I have been looking forward to reading this book for a while. It comes up now and again, especially on best books lists. It’s also titled The Book Thief, which sounds so exciting and so very bookish.
Let’s establish what this book is. It is a young adult novel about Nazi Germany. That’s pretty much it in a nutshell. It is definitely read and appreciated by people of all ages (like Harry Potter). It is definitely fiction, though it is historical and gives insights that I had not yet encountered in any other Holocaust writing (though many that I had, too). And it is– what makes is stand out in writing style, which is a little hard to define—what I would call “gimmicky.”
I don’t necessarily mean gimmicky in a negative way, but there are times that I was annoyed at all the gimmick, in this particular book. I imagine that it is the gimmicks that make this book stand out, too, and what makes many people name it as their favorite book and read it over and over. You ask gimmicky how? Let’s see. It might be best for you to just read the book and discover the style for yourself, but I am going to give a little bit away: 1) the story is told from the point of view of Death (who sees emotions as colors); 2) the narrator consistently gives away punchlines long before they are reached, including the “ending,” 3) there are myriad breaks from the text, indented and font changed, as random notes. These could be definitions, observations, whatever.
Also, there are some dropped threads: maybe plotlines that could have been omitted altogether. And there are some really unclear moments, which I have come to believe is the most common pitfall of the writing life. Being unclear. (Some readers complain about the ending, too, which is a little ambiguous and reveals the undefined nature of the main character’s feelings, all the way through. And tons of swearing, though it is in German.) The title doesn’t really deliver. And sometimes, either does the foreshadowing.
For young adult, the writing is strikingly literary. Sometimes the style works and is beautiful. Sometimes it’s so overdone that I wonder if the writer isn’t trying too hard. Like when describing all these rainbow skies. I think the idea is cool, but sometimes the color descriptions are distractingly odd. I wish I could find the best example, but suffice it to say that the sky was brown and the simile used something that was not most-times brown. When this sort of thing happens, it makes me feel like the author is trying too hard, like I already said. That might not be the reality, but I like to feel that the author is in there so little that they have removed themselves from the book altogether. Seamless, this book is not.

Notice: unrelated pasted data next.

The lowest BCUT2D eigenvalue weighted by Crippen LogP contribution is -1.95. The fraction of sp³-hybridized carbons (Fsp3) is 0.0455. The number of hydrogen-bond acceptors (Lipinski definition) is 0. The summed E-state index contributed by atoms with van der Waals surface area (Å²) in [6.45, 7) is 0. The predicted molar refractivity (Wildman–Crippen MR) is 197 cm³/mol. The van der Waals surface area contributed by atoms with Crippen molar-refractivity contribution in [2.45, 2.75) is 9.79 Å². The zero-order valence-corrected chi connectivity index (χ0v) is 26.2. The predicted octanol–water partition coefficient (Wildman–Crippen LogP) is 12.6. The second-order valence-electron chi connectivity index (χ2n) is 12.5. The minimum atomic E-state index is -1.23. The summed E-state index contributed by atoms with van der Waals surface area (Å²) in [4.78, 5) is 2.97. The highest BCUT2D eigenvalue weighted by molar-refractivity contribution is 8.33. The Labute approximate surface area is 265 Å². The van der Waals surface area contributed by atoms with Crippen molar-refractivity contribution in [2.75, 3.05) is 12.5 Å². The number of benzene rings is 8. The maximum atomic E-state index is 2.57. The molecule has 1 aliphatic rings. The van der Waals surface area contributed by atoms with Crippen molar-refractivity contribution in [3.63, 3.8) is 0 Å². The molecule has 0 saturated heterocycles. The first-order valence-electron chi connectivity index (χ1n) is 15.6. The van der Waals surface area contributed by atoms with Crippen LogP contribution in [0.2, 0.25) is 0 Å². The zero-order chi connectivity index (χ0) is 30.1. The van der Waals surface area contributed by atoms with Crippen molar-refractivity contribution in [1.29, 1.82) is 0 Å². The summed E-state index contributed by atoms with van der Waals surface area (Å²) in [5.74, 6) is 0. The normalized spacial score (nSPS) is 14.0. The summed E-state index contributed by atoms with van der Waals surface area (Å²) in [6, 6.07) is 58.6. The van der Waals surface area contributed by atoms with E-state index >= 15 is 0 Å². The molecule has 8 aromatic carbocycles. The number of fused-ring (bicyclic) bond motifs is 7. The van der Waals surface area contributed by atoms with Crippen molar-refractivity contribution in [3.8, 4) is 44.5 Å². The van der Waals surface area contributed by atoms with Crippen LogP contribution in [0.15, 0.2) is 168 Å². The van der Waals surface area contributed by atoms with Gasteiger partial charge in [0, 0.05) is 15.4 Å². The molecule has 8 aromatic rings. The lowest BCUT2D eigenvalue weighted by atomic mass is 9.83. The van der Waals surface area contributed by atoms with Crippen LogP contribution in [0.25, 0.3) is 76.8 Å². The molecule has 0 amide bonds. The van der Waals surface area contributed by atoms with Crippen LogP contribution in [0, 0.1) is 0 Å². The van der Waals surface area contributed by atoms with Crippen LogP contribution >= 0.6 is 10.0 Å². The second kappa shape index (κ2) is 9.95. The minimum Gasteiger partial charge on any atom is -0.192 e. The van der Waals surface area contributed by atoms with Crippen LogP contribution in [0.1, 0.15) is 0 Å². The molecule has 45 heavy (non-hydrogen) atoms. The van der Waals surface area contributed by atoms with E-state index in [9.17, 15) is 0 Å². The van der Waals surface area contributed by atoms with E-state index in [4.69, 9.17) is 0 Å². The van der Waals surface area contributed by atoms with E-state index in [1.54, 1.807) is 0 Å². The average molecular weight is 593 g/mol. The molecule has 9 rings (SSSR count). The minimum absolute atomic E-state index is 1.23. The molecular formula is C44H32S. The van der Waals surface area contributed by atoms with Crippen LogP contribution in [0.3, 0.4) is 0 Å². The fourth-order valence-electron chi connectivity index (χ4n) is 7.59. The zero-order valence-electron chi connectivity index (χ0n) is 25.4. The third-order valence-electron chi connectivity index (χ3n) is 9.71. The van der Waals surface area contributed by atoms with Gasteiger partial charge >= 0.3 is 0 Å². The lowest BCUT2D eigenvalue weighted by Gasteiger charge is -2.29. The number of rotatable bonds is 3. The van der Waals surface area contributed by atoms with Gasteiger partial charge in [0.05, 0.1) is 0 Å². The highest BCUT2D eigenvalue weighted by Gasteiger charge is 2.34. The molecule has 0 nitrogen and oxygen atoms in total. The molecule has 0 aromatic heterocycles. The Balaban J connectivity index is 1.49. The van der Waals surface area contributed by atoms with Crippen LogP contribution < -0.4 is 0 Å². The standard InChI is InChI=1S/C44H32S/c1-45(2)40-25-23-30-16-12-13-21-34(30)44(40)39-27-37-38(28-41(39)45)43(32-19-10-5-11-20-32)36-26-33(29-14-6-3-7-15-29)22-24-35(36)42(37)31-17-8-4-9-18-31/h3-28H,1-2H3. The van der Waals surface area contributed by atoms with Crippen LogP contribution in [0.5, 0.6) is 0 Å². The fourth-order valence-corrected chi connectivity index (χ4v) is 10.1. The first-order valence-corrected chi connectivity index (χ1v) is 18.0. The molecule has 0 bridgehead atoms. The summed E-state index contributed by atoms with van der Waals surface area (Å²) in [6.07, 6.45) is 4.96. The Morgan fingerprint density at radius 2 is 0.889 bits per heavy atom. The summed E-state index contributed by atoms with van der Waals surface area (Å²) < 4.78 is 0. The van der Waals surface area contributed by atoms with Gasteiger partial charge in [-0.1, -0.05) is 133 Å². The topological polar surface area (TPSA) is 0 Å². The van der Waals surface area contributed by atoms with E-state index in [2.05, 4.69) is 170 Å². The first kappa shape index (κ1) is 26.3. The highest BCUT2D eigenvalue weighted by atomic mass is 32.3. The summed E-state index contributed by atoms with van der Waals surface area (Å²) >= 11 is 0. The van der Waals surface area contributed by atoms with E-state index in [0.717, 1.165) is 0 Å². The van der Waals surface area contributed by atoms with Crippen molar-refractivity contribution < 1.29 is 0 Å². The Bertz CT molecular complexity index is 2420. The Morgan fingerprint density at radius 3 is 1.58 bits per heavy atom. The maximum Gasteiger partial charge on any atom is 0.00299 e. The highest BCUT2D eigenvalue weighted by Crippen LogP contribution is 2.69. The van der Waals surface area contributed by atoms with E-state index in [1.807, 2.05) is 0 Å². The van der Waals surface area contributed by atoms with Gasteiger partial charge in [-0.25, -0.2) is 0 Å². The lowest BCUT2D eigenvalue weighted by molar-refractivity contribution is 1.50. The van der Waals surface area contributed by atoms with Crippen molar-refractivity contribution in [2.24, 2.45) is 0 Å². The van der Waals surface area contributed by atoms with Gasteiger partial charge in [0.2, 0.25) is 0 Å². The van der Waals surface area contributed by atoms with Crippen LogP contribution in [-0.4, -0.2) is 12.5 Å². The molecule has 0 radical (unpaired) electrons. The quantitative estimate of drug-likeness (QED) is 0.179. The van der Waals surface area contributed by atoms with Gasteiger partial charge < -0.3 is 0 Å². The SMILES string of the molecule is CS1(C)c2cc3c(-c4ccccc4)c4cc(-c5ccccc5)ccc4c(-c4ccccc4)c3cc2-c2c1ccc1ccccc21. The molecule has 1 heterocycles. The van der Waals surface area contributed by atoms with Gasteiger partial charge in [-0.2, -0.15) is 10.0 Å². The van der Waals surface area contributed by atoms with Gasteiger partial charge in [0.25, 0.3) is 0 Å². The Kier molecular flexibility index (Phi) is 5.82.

However, it is a good book. I can definitely see recommending it for high schoolers. And while the lovable characters and the writing style seem to be what gets all the attention here, I am most impressed with a handful of very touching scenes—which increased near the end of the book—that were so poignant they made your heart swell and a tear come to your eye at the same time. Finally, some deftness and real depth.
I would not discourage you from reading this book. If you are a high schooler, I might even place it in your hands. While an interesting read, I would not list it among my personal favorites, largely because I do not like to know the ending before the second chapter.
“Misfortune? / Is that what glued them down like that? / Of course not. / Let’s not be stupid. / It probably had more to do with the hurled bombs, thrown down by humans hiding in the clouds” (p13).
“She could argue with the entire world in the kitchen, and almost every evening, she did” (p41).
“Of course, there was also the scratchy feeling of sin. / How could he do this? / How could he show up and ask people to risk their lives for him? How could he be so selfish?” (p169).
“Nor did he excel enough to be one of the first chose to run straight at [Death]” (p174).
“Living was living. / The price was guilt and shame” (p208).
“You might well ask what the hell he was thinking. The answer is, probably nothing at all. He’d probably say that he was exercising his God-given right to stupidity. Either that, or the very sight of Franz Deutsher gave him the urge to destroy himself” (p297).
“On the other hand, you’re human. You should understand self-obsession” (p307).
“Competence was attractive” (p356).
“The sky was white but deteriorating fast. As always, it was becoming an enormous drop sheet. Blood was bleeding through, and in patches, the clouds were dirty, like footprints in melting snow. / Footprints? you ask. / Well, I wonder whose those could be” (p470).
“…but there would be punishment and pain, and there would be happiness, too. That was writing” (p525).
I would like to see it.